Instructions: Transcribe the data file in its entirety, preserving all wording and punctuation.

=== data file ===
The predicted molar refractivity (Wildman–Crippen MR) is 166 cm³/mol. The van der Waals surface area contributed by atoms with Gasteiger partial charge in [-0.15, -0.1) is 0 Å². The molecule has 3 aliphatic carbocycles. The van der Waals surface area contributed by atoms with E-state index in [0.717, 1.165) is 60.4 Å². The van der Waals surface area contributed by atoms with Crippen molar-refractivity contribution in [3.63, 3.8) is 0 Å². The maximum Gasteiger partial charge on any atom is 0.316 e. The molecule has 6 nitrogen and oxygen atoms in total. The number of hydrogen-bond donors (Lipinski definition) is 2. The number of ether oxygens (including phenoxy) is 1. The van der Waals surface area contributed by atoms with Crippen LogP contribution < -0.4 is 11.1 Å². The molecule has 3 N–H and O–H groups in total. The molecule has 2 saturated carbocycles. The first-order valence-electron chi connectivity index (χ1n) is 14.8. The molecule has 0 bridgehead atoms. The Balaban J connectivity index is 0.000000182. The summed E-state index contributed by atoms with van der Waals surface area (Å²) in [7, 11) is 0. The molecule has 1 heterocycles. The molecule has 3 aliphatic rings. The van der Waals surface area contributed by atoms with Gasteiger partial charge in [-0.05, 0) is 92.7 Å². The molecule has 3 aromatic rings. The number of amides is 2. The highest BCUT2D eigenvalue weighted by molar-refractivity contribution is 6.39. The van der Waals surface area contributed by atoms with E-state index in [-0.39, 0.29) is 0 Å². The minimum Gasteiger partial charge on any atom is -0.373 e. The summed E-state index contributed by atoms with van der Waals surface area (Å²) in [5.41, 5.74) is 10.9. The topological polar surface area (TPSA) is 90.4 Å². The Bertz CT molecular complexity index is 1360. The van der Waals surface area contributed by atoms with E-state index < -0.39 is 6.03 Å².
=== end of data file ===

The predicted molar refractivity (Wildman–Crippen MR) is 166 cm³/mol. The van der Waals surface area contributed by atoms with Gasteiger partial charge in [-0.15, -0.1) is 0 Å². The molecule has 3 aliphatic carbocycles. The van der Waals surface area contributed by atoms with E-state index in [0.717, 1.165) is 60.4 Å². The van der Waals surface area contributed by atoms with Crippen molar-refractivity contribution in [3.63, 3.8) is 0 Å². The maximum Gasteiger partial charge on any atom is 0.316 e. The molecule has 6 nitrogen and oxygen atoms in total. The number of hydrogen-bond donors (Lipinski definition) is 2. The number of ether oxygens (including phenoxy) is 1. The van der Waals surface area contributed by atoms with Crippen LogP contribution < -0.4 is 11.1 Å². The molecule has 3 N–H and O–H groups in total. The molecule has 2 saturated carbocycles. The first-order valence-electron chi connectivity index (χ1n) is 14.8. The molecule has 0 bridgehead atoms. The Balaban J connectivity index is 0.000000182. The summed E-state index contributed by atoms with van der Waals surface area (Å²) in [7, 11) is 0. The molecule has 1 heterocycles. The molecule has 3 aliphatic rings. The van der Waals surface area contributed by atoms with Gasteiger partial charge in [-0.05, 0) is 92.7 Å². The molecule has 3 aromatic rings. The number of amides is 2. The highest BCUT2D eigenvalue weighted by molar-refractivity contribution is 6.39. The van der Waals surface area contributed by atoms with E-state index in [-0.39, 0.29) is 0 Å². The minimum Gasteiger partial charge on any atom is -0.373 e. The summed E-state index contributed by atoms with van der Waals surface area (Å²) in [5.41, 5.74) is 10.9. The topological polar surface area (TPSA) is 90.4 Å². The Bertz CT molecular complexity index is 1360. The van der Waals surface area contributed by atoms with E-state index < -0.39 is 6.03 Å².